Can this be a yearly problem? I'm wondering if it has anything to do with the health of my sand cherry or if it's more to do with weather. Are there any preventative methods you can take early spring to prevent this from happening again?ReplyDelete
I would love to see an updated picture of your sand cherry!
No, not yearly - but Purpleleaf Sandcherry bushes tend to be plagued with various issues as they get older. I was once told by a nursery grower that these bushes last about 15 years - tops. He called them his cash crop. We ordered them from his growing operation as his were the best! He mentioned it is key to keep pruning them, to encourage new growth. You see, we tend to plant shrubs and give them a lot of TLC and then forget about them once they are established. This is in error. One should prune regularly to promote good branching habit and good air flow between the stems. Adding compost or mulch at the root level would be the best thing. Also watering during drought periods. Scale attack weakened plants. A little more TLC will make the difference. Happy pruning.ReplyDelete
Hi Heidi. I reside in Whitby and have a small back yard with a small pond and purple sand cherry for shade from the summer sun. It was attacked by this black knot last year. I did prune as much of the branches as possible but would you suggest physically removing these little black knots in the spring if they reappear? Due to the roots and lack of space, I likely won't be able to plant anything else.ReplyDelete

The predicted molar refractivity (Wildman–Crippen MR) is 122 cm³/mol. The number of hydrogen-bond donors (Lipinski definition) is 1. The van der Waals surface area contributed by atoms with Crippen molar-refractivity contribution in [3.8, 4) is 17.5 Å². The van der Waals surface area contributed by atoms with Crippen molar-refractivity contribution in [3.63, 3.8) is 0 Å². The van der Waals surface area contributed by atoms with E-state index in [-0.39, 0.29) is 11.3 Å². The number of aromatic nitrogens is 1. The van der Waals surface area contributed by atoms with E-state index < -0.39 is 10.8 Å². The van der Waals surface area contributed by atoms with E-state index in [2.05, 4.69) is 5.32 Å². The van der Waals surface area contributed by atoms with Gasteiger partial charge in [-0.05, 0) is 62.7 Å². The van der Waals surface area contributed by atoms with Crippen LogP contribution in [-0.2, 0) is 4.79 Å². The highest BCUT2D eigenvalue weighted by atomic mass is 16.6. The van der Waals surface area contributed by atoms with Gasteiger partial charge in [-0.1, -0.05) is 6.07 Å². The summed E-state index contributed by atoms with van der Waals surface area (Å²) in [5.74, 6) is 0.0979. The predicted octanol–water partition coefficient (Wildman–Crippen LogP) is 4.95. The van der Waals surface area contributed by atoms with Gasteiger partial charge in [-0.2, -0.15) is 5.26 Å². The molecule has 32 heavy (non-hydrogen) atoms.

Hi! I too am having similar difficulties with my purple leaf sand cherry. It distoryed my first bush I planted many years ago. It was beautiful then it slowly started dying. I noticed the black scale bumps all over it. I removed the plant all together. I waited a couple of years worked the soil and tried again with great results.ReplyDelete
Then summer of 2019 I notice my beautiful bush was infested again!!! So I did what you did and cut all affected branched off and carefully removed them in city garage. It’s slowly started again!!! Those black bumps. Not ready to give up I tried my own approach!
Last fall, I got my kitchen torch and blasted in quick strokes all over affected areas. The bumps either fell off or easily came off. I did my best to get them all. I excitedly checked this spring to see if they were back. There were some a couple of weeks ago so I torched those areas. I seems to have worked. Although it’s early days I am encouraged.
However I am now noticing orange ants all over the lower branches!!! I also notice they are coming in and out of small holes in thicker branches. Urge!! It can’t be good but are they harmful as well?
I’ll be sure to share results of my torching efforts in summer. Thanks for sharing this info.
Hi Heidi. I live in Ottawa and my sandcherry did not have the same problem, but it was very neglected and poorly shaped so last year I cut it down to about 10 inches from the ground. It's now May 22 and don't see any sprouts at all. Does this mean it's dead?ReplyDelete